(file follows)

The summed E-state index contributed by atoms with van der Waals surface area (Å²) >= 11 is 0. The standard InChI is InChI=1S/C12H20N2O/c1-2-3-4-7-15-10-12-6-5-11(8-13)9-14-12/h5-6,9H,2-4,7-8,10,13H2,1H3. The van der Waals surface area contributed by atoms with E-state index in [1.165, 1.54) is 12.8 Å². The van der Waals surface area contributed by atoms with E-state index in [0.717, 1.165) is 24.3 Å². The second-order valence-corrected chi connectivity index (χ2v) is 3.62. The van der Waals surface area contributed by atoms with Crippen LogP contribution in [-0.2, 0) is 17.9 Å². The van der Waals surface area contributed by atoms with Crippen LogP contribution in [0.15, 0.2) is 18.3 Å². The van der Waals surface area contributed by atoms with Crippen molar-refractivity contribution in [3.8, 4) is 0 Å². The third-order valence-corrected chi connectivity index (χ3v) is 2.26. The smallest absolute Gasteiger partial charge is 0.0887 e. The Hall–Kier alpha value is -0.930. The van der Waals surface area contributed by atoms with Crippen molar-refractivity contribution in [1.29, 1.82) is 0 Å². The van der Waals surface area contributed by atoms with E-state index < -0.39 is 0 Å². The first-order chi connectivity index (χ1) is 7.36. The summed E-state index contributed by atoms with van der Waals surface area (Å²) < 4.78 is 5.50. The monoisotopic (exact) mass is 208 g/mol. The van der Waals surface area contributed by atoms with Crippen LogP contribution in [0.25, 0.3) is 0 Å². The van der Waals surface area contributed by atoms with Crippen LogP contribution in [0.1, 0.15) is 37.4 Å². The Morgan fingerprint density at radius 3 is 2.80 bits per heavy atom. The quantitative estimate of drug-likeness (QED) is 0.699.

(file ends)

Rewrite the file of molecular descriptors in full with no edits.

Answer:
The summed E-state index contributed by atoms with van der Waals surface area (Å²) >= 11 is 0. The standard InChI is InChI=1S/C12H20N2O/c1-2-3-4-7-15-10-12-6-5-11(8-13)9-14-12/h5-6,9H,2-4,7-8,10,13H2,1H3. The van der Waals surface area contributed by atoms with E-state index in [1.165, 1.54) is 12.8 Å². The van der Waals surface area contributed by atoms with E-state index in [0.717, 1.165) is 24.3 Å². The second-order valence-corrected chi connectivity index (χ2v) is 3.62. The van der Waals surface area contributed by atoms with Crippen LogP contribution in [-0.2, 0) is 17.9 Å². The van der Waals surface area contributed by atoms with Crippen LogP contribution in [0.15, 0.2) is 18.3 Å². The van der Waals surface area contributed by atoms with Crippen molar-refractivity contribution in [3.8, 4) is 0 Å². The third-order valence-corrected chi connectivity index (χ3v) is 2.26. The smallest absolute Gasteiger partial charge is 0.0887 e. The Hall–Kier alpha value is -0.930. The van der Waals surface area contributed by atoms with Crippen molar-refractivity contribution in [1.29, 1.82) is 0 Å². The van der Waals surface area contributed by atoms with E-state index < -0.39 is 0 Å². The first-order chi connectivity index (χ1) is 7.36. The summed E-state index contributed by atoms with van der Waals surface area (Å²) < 4.78 is 5.50. The monoisotopic (exact) mass is 208 g/mol. The van der Waals surface area contributed by atoms with Crippen LogP contribution in [0.25, 0.3) is 0 Å². The van der Waals surface area contributed by atoms with Crippen LogP contribution in [0.1, 0.15) is 37.4 Å². The Morgan fingerprint density at radius 3 is 2.80 bits per heavy atom. The quantitative estimate of drug-likeness (QED) is 0.699.